It happened slowly at first. A cell here, a finger there. Element by element, I was rebuilt.

I'd wanted to live forever since I was ten. My grandmother died in her sleep, next to a man that was not my grandfather. Grandpa had left us nine years earlier. I don't remember him at all. Grandma's boyfriend (what a teenage-sounding word!) was named Tom. He was younger than she was, and took her dancing. He refused to eat cottage cheese or play the lottery, or drink decaf. He didn't want to be old. Grandma was not very old, really: only sixty or so. My parents were young when they had me.

Death in sleep is anticlimactic. You don't get the chilling moment of realization, or the life-passing-before-your-eyes thing. You just drift away, as if you never existed at all, like dissipating smoke. There is no consciousness left to sustain you. It ends there.

Me? I cling to consciousness. I hate sleep, though I like lying in bed with my love, his warm skin snuggled against the cool alloy of my midsection. He doesn't mind that my eyes are now two different colors (one hazel, one silver.) We stopped discussing certain things a long time ago, though: he is not going to undergo replacement of any sort. I miss him already: when he holds me at night my body sometimes clenches with dark dread thinking about the day when his belly will be hard and cold against my back, rather than warm and supple. I will miss him forever.

Time moves in fits and starts. One day, the two of us spent a lifetime talking. We spoke of galaxies, we spoke of molecules. He refuses to believe that everything is predetermined; the god of uncertainty is his muse. I believe that I was meant to live forever. I am not a religious woman, but I worship metal and plastic and nanoconstructed alloys with the fervor normally reserved for deities. I worship the air and the night. I pray to electrons and serve wine in honor of discovery.

I stopped crying last year. Since birth, I've had a problem with tears; meaning that they come at the wrong times in front of the wrong people. Crybaby, crybaby they would say. I always told myself I'd outgrow it. In a way perhaps I have, for my eyes no longer form liquid tears when I'm upset. I have a special subroutine that takes over when something distressing happens. Signal interrupt: no more crying. My love was not pleased with my decision to be modified in this manner; he'd gotten used to my tears, he had come to see my oversensitivity as endearing. But tears dry me out and humiliate me.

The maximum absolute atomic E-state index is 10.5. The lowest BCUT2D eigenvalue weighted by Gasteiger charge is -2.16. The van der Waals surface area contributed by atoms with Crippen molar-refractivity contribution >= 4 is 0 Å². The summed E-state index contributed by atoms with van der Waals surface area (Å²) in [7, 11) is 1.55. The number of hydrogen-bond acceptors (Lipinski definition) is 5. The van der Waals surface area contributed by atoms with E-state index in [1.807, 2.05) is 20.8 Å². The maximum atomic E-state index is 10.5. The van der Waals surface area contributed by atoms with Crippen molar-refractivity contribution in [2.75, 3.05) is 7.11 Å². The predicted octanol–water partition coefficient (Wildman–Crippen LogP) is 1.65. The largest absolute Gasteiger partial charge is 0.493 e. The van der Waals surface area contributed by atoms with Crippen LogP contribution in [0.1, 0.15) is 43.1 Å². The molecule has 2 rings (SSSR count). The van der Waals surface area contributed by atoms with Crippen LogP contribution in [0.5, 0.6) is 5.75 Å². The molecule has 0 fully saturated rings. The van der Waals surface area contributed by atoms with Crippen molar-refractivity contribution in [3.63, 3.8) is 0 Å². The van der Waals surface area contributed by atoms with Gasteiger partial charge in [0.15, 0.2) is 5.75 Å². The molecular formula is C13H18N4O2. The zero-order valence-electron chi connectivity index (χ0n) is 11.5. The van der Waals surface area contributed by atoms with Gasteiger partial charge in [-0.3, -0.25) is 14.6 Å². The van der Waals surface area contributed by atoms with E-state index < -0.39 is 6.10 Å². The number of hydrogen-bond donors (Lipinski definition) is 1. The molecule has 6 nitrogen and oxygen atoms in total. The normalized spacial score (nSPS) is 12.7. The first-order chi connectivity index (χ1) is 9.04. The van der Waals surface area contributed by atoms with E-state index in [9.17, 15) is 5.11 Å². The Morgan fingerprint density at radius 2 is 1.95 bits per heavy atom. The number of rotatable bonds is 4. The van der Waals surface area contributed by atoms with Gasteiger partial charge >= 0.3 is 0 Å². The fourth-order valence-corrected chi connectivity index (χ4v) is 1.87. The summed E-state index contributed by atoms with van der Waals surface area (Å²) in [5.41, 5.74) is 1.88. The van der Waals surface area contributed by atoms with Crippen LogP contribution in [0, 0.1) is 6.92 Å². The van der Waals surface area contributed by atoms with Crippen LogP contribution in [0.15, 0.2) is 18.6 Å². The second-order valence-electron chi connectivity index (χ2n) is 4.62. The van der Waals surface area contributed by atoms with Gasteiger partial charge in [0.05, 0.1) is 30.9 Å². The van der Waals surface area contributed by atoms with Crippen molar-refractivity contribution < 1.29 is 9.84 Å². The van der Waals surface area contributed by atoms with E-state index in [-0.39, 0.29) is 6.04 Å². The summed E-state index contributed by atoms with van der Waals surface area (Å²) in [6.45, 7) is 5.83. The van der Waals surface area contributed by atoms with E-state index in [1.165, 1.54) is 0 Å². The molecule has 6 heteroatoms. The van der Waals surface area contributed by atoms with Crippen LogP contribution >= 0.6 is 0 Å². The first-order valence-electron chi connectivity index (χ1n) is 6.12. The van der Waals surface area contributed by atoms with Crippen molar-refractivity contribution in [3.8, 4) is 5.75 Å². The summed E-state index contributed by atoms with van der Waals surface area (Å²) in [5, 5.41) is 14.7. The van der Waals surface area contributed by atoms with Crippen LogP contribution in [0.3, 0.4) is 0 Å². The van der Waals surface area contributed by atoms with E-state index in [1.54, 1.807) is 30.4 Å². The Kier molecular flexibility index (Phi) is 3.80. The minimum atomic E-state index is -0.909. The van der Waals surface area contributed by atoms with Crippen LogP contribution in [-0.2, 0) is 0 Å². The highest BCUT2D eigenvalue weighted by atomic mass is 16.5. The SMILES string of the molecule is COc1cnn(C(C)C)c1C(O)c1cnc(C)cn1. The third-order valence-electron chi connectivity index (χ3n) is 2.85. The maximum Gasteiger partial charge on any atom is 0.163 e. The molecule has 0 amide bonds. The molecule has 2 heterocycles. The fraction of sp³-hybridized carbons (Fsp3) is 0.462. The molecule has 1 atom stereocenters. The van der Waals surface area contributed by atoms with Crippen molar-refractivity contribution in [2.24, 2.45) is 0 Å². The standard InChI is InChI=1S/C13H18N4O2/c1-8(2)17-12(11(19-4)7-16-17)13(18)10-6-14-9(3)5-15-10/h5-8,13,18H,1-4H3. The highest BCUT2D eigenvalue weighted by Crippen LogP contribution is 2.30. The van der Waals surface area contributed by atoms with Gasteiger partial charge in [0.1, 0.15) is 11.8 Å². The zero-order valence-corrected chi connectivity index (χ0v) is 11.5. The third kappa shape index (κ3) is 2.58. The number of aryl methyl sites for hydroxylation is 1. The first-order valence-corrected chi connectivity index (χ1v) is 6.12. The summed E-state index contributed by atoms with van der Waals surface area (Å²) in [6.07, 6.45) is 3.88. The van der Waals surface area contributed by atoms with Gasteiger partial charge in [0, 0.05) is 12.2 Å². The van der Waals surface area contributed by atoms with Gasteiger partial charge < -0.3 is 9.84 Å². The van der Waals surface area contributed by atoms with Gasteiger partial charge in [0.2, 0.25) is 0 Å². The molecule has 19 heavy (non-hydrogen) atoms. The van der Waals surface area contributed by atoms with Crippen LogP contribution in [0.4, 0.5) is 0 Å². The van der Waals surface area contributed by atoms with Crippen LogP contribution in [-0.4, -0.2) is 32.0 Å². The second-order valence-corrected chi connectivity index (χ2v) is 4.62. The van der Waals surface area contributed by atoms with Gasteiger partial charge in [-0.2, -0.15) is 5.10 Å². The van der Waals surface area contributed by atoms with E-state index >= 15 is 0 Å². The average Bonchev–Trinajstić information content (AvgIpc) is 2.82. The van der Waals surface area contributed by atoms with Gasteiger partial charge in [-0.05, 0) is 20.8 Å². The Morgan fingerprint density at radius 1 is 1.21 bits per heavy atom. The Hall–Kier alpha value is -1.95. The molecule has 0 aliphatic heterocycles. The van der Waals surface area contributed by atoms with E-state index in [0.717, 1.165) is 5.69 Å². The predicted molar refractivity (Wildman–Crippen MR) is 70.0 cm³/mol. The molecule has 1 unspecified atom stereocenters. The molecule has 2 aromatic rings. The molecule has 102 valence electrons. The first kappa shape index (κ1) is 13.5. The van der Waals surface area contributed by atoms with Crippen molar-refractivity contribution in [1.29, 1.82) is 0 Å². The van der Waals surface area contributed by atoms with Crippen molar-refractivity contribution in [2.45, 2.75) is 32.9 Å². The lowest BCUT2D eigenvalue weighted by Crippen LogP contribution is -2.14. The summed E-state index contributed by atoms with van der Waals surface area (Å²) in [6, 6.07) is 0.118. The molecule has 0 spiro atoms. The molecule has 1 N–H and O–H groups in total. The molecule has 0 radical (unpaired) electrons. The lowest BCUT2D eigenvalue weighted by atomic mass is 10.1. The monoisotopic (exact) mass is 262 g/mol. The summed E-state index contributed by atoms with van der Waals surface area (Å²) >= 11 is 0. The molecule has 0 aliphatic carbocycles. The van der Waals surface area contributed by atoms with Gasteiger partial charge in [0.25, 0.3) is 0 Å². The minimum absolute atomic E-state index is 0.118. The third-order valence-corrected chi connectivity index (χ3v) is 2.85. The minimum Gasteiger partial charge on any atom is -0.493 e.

When my love passes away, only then will I deactivate the No More Tears routine. For once, I want them to mean something, not just represent the drippy sniveling of a petulant girl who has lost the third game of Go in a row. I've always been a sore loser.

There was another day that seemed over as soon as it began. My love and I drove up to the cabin, to await the evening and see the stars glisten in the cold cloudless sky. The grass was thick with frost, and we had to be careful on the slippery rocks that dotted the driveway. Our footprints were still there in the frost the next morning, yet now it was time to go back to the city. The previous day had scarcely managed to register.

My brain is largely unmodified, except for the anti-crying thing. I'm insured against degenerative diseases and bad grammar, but my personality is intact. When you replace a person's cells and substructures very, very gradually, the sense of self is retained. The cells you are born with are largely different from the cells that marry or go off to war or die with you. You are the sum of your memories and experiences. Each civilzation of cells within the body passes on its impressions to the next generation. Your nails grow, your hair gets longer, your skin flakes off into your sheets. Yet you are still you.

This morning, as I lie curled up waiting for the alarm grafted to my inner ear to go off, I pretend that the warmth of my pseudometal skin is not leached from my lover, but generated from within. It is a pleasant illusion, but an illusion nonetheless. A wisp of icy breeze floats in through the partially open window, bringing with it the sweetness of honeysuckle and the chirping of an artificial bird. How long, I think, will we sustain this existence, in limbo between machine and nature?

My love drapes his arm across me, and I clutch it against my bare chest. I'm going to live forever: the land of morning light and morning smells will beckon me to waking until the Sun gets red and hot. Only then will this little robot, who was once a thing of flesh, follow the sun.

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